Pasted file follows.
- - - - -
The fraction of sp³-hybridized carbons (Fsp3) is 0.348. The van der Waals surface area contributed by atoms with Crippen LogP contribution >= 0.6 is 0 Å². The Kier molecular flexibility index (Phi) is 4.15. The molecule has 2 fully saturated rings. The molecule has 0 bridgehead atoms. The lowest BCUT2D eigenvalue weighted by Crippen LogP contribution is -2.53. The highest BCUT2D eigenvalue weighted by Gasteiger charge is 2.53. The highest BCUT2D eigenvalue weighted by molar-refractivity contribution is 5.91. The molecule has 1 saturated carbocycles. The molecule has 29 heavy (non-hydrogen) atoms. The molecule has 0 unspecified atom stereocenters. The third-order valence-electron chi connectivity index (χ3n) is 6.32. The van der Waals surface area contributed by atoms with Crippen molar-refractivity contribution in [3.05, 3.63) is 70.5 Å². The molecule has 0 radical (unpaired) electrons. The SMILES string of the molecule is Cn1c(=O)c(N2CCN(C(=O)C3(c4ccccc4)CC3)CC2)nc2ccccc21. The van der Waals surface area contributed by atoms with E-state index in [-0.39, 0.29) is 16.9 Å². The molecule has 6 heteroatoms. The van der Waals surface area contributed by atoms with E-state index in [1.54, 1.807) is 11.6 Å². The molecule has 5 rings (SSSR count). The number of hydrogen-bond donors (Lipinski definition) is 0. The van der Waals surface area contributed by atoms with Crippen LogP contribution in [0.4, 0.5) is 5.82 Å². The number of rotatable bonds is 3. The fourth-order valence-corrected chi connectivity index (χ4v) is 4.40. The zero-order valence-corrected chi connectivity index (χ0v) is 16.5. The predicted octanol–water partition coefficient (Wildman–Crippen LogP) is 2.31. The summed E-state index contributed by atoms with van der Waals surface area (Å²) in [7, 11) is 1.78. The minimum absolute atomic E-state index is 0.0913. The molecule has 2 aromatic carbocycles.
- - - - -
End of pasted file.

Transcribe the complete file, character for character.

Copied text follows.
The fraction of sp³-hybridized carbons (Fsp3) is 0.348. The van der Waals surface area contributed by atoms with Crippen LogP contribution >= 0.6 is 0 Å². The Kier molecular flexibility index (Phi) is 4.15. The molecule has 2 fully saturated rings. The molecule has 0 bridgehead atoms. The lowest BCUT2D eigenvalue weighted by Crippen LogP contribution is -2.53. The highest BCUT2D eigenvalue weighted by Gasteiger charge is 2.53. The highest BCUT2D eigenvalue weighted by molar-refractivity contribution is 5.91. The molecule has 1 saturated carbocycles. The molecule has 29 heavy (non-hydrogen) atoms. The molecule has 0 unspecified atom stereocenters. The third-order valence-electron chi connectivity index (χ3n) is 6.32. The van der Waals surface area contributed by atoms with Crippen molar-refractivity contribution in [3.05, 3.63) is 70.5 Å². The molecule has 0 radical (unpaired) electrons. The SMILES string of the molecule is Cn1c(=O)c(N2CCN(C(=O)C3(c4ccccc4)CC3)CC2)nc2ccccc21. The van der Waals surface area contributed by atoms with E-state index in [-0.39, 0.29) is 16.9 Å². The molecule has 6 heteroatoms. The van der Waals surface area contributed by atoms with E-state index in [1.54, 1.807) is 11.6 Å². The molecule has 5 rings (SSSR count). The number of hydrogen-bond donors (Lipinski definition) is 0. The van der Waals surface area contributed by atoms with Crippen LogP contribution in [0.4, 0.5) is 5.82 Å². The number of rotatable bonds is 3. The fourth-order valence-corrected chi connectivity index (χ4v) is 4.40. The zero-order valence-corrected chi connectivity index (χ0v) is 16.5. The predicted octanol–water partition coefficient (Wildman–Crippen LogP) is 2.31. The summed E-state index contributed by atoms with van der Waals surface area (Å²) in [7, 11) is 1.78. The minimum absolute atomic E-state index is 0.0913. The molecule has 2 aromatic carbocycles.